There is a specter haunting El Salvadoran memory. Lasting legacies of colonialism, starting with the Spanish conquistadors, leading to the erasure of indigenous identity, class inequity and bloodshed, have left this small Central American country hollow. Instead of retaining its own identity, El Salvador has taken on that of its imperial master, the United States.
This work is an investigation of the liminal spaces produced by the repressed histories of place in El Salvador and the United States. An installation of artifacts, sound, video, and architectural elements provokes questions which unravel the narratives of economic, social, and technological progress. Colonial histories have left El Salvador void of a core cultural identity. In particular, the relationship between the USA and El Salvador has produced many neighborhoods and places within each country that reveal minimal economic and cultural differences. This installation represents the spatial slippage between the two countries. For many immigrants, this liminal space between two points is home; an identity that is felt to be ni de aquí, ni de allá (neither here nor there).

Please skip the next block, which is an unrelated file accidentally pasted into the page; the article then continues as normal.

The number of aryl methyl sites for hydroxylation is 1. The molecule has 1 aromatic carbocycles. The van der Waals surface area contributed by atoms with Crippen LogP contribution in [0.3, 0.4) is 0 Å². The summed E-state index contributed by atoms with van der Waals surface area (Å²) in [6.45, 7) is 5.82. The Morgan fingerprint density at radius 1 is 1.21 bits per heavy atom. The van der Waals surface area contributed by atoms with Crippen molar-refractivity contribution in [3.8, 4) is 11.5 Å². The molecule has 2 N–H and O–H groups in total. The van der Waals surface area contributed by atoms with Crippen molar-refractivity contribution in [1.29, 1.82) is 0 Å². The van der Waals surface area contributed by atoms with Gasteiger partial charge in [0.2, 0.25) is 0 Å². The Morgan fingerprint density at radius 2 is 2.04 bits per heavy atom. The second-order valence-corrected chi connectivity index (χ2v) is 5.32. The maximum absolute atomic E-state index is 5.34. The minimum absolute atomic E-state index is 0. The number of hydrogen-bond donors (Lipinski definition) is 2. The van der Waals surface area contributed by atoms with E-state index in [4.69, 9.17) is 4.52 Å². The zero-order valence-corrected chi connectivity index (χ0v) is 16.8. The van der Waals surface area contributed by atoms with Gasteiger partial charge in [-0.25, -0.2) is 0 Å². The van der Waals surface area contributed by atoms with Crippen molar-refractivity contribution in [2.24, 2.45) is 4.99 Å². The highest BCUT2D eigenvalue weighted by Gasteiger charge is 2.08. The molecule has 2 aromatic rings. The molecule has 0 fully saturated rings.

Collaborator: Joe Larios